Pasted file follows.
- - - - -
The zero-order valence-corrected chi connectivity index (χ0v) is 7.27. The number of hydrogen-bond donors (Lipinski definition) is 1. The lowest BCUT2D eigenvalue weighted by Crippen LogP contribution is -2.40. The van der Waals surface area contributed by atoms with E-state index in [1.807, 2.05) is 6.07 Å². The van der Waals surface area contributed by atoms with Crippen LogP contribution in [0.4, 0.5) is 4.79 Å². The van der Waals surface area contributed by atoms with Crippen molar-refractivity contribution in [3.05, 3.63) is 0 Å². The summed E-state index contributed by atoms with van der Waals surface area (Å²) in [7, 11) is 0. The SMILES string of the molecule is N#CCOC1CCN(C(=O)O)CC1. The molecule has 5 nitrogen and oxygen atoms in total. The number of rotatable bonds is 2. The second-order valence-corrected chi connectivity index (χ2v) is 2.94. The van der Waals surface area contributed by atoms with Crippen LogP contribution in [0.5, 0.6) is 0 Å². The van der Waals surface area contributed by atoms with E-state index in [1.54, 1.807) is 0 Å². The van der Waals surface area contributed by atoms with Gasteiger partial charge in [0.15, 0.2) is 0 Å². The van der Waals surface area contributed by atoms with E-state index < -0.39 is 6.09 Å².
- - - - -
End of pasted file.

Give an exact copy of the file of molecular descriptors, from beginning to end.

The zero-order valence-corrected chi connectivity index (χ0v) is 7.27. The number of hydrogen-bond donors (Lipinski definition) is 1. The lowest BCUT2D eigenvalue weighted by Crippen LogP contribution is -2.40. The van der Waals surface area contributed by atoms with E-state index in [1.807, 2.05) is 6.07 Å². The van der Waals surface area contributed by atoms with Crippen LogP contribution in [0.4, 0.5) is 4.79 Å². The van der Waals surface area contributed by atoms with Crippen molar-refractivity contribution in [3.05, 3.63) is 0 Å². The summed E-state index contributed by atoms with van der Waals surface area (Å²) in [7, 11) is 0. The SMILES string of the molecule is N#CCOC1CCN(C(=O)O)CC1. The molecule has 5 nitrogen and oxygen atoms in total. The number of rotatable bonds is 2. The second-order valence-corrected chi connectivity index (χ2v) is 2.94. The van der Waals surface area contributed by atoms with Crippen LogP contribution in [0.5, 0.6) is 0 Å². The van der Waals surface area contributed by atoms with E-state index in [1.54, 1.807) is 0 Å². The van der Waals surface area contributed by atoms with Gasteiger partial charge in [0.15, 0.2) is 0 Å². The van der Waals surface area contributed by atoms with E-state index < -0.39 is 6.09 Å².